More patients are turning up in hospital with self-induced rhinitis caused by overuse of nasal sprays like Sudafed or Vicks Sinex, according to Paul Spraggs, an ENT surgeon at Hampshire Hospitals NHS Foundation Trust.
“These are medicines you buy over the counter for short-term use in colds, but people tend to get addicted to them,” he told HuffPost UK. “That causes a type of rhinitis we see in secondary care a lot, which is very difficult to treat.”
If you’ve been using nasal decongestant sprays a lot, they might – ironically – be causing your blocked nose. If you suspect this might be the case, speak to your GP about it.
Nasal polyps are painless, fleshy swellings that grow inside your nose. While they’re not usually serious, they can keep growing and block your nose if not treated, states the NHS.
Symptoms are similar to a common cold – blocked nose, runny nose, constant need to swallow, reduced sense of smell or taste, nosebleeds and snoring – however while colds tend to disappear after a week or so, symptoms of polyps will not clear until the issue is treated.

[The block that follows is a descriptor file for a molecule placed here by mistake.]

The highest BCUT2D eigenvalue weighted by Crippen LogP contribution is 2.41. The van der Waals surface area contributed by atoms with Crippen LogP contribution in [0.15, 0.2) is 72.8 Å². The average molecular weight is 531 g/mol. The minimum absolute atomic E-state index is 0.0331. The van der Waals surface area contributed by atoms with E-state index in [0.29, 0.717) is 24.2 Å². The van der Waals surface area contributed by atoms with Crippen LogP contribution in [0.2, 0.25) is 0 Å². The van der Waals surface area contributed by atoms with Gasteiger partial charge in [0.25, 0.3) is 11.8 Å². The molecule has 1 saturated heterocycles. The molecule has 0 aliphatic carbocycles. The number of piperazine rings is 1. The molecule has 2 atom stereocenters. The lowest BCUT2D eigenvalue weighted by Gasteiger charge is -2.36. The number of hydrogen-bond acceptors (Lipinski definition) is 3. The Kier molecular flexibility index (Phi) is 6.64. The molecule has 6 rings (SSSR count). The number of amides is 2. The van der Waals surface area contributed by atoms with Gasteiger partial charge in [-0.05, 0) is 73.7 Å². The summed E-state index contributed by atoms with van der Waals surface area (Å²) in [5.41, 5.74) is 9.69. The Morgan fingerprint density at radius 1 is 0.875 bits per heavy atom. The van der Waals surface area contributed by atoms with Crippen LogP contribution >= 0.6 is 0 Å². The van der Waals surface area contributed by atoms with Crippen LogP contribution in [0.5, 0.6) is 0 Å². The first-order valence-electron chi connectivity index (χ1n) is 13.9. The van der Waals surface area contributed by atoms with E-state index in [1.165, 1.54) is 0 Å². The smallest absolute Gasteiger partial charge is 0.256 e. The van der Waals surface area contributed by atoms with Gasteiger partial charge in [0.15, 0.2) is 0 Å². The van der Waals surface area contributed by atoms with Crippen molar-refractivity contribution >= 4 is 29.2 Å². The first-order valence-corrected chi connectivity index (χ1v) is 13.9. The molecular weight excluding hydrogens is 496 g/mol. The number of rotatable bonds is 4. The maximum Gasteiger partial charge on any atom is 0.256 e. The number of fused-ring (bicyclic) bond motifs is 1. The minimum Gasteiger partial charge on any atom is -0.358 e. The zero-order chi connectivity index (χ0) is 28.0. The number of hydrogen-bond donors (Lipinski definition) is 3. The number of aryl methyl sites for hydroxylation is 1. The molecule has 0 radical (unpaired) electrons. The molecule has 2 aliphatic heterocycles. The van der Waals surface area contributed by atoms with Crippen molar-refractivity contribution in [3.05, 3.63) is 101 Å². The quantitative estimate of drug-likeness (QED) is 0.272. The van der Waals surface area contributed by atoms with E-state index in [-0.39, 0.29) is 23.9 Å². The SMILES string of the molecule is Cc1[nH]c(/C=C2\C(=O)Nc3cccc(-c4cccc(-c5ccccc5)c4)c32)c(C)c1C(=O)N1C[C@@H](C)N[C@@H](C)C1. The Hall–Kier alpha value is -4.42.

If you suspect you might have polyps, speak to your GP who should be able to offer a steroid nasal spray to shrink the growths. If it doesn’t improve after about 10 weeks, they might suggest surgery to remove the growths.
Inflammation of your sinuses can cause a runny nose in the morning – the issue can be acute (short lasting for about one or two weeks, often due to an infection) or chronic (long lasting), says Dr Pastides.
Sinusitis is common after a cold or flu, with symptoms including: pain, swelling and tenderness around your cheeks, eyes or forehead; a blocked nose; a reduced sense of smell; green or yellow mucus from your nose; a sinus headache; a high temperature; toothache and bad breath.
“Although acute sinusitis is often short-lived and typically gets better by itself, polyps and chronic sinusitis should be diagnosed by a doctor and may require specific treatment,” says Dr Pastides.
But if a blocked nose has been going on for a while and isn’t improving, or if you have other symptoms such as a fever that isn’t settling or you’re feeling generally unwell, it’s wise to bring this up to your GP.